“Choose your investors wisely – you’ll deal with them every day” – Eventtus


Egyptian events management platform Eventtus is planning a new funding round in 2015 to enable the startup to expand regionally, however, the co-founders say raising investment is not only about the money, but the skills and vision investors bring to the deal is also crucial.

Eventtus is a mobile and online platform serving the whole events lifecycle.  From streamlining organisation and ticketing prior to the event, facilitating engagement with attendees during the event, and collecting post-event analytics, the startup aims to unlock the maximum value from events.

In an interview with Disrupt Africa, co-founder and chief executive officer (CEO) of Eventtus, Mai Medhat, said the co-founders are proud of the startups’ achievements to date, but nonetheless plan to raise new funding in 2015 to enable accelerated growth and expansion.

“We’re proud of our achievements over the last two years – we got accepted to the BlackBox accelerator in Silicon Valley [in 2014].  We won Samsung’s best mobile app award for 2013, and we won AT&T’s most efficient app [competition]during the Mobile World Congress in Barcelona in 2013,” Medhat said.

“We’ve big plans for 2015, we’re increasing our operations in the United Arab Emirates (UAE) and the Gulf Cooperation Council (GCC) region,” she said.

“We’re looking to raise a series A round in 2015 to accelerate our growth and regional expansion.”

Having launched Eventtus, the co-founders initially bootstrapped until the startup proved its concept and model through attracting paying customers.

Eventtus makes money by charging a subscription fee for each event – with three different levels of service available at varying fees.  Commission-based charges also apply for using Eventtus to sell tickets to events.  The app is free for all event attendees.

The startup then went on to raise US$175,000 in seed funding from Vodafone Ventures and Cairo Angels.

According to Medhat, the startup was very “lucky” in partnering with these investors.  The co-founder says it is not money which makes investors so important in the life of a startup, but rather the skills and other input investors can offer to grow the company.

“We’re very lucky with our investors, we couldn’t have made it that far without their support. They help us in every possible way,” Medhat said.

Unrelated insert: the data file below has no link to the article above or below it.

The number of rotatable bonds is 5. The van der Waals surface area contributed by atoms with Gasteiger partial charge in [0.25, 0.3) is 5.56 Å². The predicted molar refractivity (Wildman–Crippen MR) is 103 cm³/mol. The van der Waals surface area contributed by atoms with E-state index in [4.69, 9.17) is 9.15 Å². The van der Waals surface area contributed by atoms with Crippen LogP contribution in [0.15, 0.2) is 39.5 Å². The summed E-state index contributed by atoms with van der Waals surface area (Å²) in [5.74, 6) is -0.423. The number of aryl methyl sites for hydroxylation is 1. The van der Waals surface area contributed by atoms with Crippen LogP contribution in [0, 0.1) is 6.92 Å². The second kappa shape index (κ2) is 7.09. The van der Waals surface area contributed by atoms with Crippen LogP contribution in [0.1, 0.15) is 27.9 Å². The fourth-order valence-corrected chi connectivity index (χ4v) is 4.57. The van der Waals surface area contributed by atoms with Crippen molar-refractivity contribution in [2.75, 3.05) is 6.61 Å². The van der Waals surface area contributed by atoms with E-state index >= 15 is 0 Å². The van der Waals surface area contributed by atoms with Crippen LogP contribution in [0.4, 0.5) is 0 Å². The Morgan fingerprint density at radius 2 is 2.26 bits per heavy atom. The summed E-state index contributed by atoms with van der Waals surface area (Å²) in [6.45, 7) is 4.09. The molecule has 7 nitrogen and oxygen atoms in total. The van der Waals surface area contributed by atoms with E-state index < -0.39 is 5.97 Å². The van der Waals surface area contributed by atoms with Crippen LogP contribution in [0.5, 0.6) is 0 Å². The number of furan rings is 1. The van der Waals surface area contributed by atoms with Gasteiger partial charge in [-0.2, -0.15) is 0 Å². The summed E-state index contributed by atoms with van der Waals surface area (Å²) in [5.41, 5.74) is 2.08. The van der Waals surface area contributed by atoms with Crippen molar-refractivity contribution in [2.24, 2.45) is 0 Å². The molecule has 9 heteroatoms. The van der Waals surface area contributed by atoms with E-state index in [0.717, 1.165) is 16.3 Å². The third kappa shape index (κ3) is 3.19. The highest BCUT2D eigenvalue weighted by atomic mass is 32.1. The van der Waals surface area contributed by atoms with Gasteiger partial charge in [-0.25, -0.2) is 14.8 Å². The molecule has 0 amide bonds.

“My advice to all startups and entrepreneurs is: ‘Don’t compromise with your investors. Don’t accept a deal only for the money, choose your investors wisely. They’ll be your partners and you’ll work and deal with them everyday, make sure they have the same vision for your product’.”

Similarly, Medhat says that while Egypt has not yet reached the status of being a regional hub, there is a vibrant startup ecosystem with many networking opportunities, which is of unparalleled value to entrepreneurs.

“The ecosystem in Egypt is growing and getting connected every day. More experienced entrepreneurs and mentors are contributing to the ecosystem, sharing their experience and helping each other,” she said.

“One of the advantages that we have is that within the community almost everyone knows everyone; and we have many small groups of entrepreneurs who meet regularly to share their ideas, tips and lessons learned,” Medhat said.

Nonetheless, Medhat says more remains to be done to support entrepreneurs in Egypt, and more investment is necessary to spur the ecosystem.

“We still have a lot to do but I believe we’re on the right track.  Egypt is not a hub in the region, we have so much talent, but we still need more investments, and accelerators to support the startups.”

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Inspired and excited by the African tech entrepreneurial scene, Gabriella spends her time travelling around the continent to report on the most innovative tech startups, the most active investors, and the latest trends emerging in the ecosystem.

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